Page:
A regular theme of mine is quietly cheering on those people who make things happen, so this little salute is in part for Mike Slade, bass player and energiser who has been doing it for decades as far as I can tell. A new thought recently has been noticing how deeply an association gets burned into the collective memory over the years. Today it’s the idea of Bath’s Old Farmhouse as a music pub and especially a jazz pub. For the Farmhouse, it seems to mean the old jazz scene occasionally flares into life there irrespective of who is running the pub. So it was that we found ourselves at the Farmhouse late last Friday watching John Critchinson lead a trio through their paces; Mike Slade on bass who’d engineered the gig and Bob Woodburn on drums. ‘Critch’, known to many jazzers for his long association with Ronnie Scott, is well known to a generation of locals for the couple of decades he spent living and playing in the area. This is the clue to the gig with Mike and the location. It was during the sixties and early seventies that the former landlord of the Farmhouse, the legendary Bradshaw, established his hostelries as purveyors of quality jazz (as well as literally stupefying quantities of ale). So listening a bit more closely, the gig had the faint echo of a reunion as well as regular Friday night of jazz. Much of the audience might previously have been regulars at this pub ten years ago. How fascinating that the idea of this space as a jazz place has endured despite all traces of the previous residents having being erased by refurbishment and the current management only the latest in a frighteningly regular turnover of incumbents.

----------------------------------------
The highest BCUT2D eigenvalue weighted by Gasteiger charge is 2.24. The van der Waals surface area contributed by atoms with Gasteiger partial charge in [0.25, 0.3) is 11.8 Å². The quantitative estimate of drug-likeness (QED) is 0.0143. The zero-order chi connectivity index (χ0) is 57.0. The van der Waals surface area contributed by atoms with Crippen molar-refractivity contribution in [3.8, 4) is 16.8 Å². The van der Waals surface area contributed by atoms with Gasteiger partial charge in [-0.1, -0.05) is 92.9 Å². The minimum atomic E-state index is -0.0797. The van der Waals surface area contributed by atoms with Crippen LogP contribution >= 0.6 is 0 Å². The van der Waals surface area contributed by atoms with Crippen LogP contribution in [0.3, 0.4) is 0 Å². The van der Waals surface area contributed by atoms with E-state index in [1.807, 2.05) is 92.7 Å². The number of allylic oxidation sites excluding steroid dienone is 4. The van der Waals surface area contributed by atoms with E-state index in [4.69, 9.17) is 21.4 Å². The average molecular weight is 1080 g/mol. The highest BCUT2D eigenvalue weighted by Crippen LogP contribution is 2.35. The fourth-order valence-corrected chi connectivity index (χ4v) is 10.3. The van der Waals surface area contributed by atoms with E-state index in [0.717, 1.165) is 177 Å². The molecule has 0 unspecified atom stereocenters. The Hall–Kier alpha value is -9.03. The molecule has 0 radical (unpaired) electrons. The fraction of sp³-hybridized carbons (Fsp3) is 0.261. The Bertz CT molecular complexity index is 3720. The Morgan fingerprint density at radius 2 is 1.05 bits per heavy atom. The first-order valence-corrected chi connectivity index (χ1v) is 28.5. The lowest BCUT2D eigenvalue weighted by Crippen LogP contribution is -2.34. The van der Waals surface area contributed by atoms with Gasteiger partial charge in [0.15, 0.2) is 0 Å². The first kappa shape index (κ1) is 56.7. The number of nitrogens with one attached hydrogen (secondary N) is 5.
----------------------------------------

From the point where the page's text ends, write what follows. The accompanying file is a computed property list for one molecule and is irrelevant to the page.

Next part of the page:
And what of the music? I love listening to players using material that you know is so familiar they don’t have to think about its contours and they are free to re-invent and play around it with it. Mike and John are old friends and are of a generation that learned their jazz playing and listening to records: there was no music college or conservatoire system to hone their skills. So this was standards, but not just churned out. Stella by Starlight, April in Paris with a groovy bass riff under it, on other tunes, Mike Slade finding pedal notes to raise the tension and Critch spiralling off into endless turnarounds raised grins from the band. The mood was of familar treasures brought out and pleasure taken in them by the payers and audience alike and just for a moment there was a breath of a long history of musicians who have stood on this spot smiling and nodding along. Whimsical? Moi?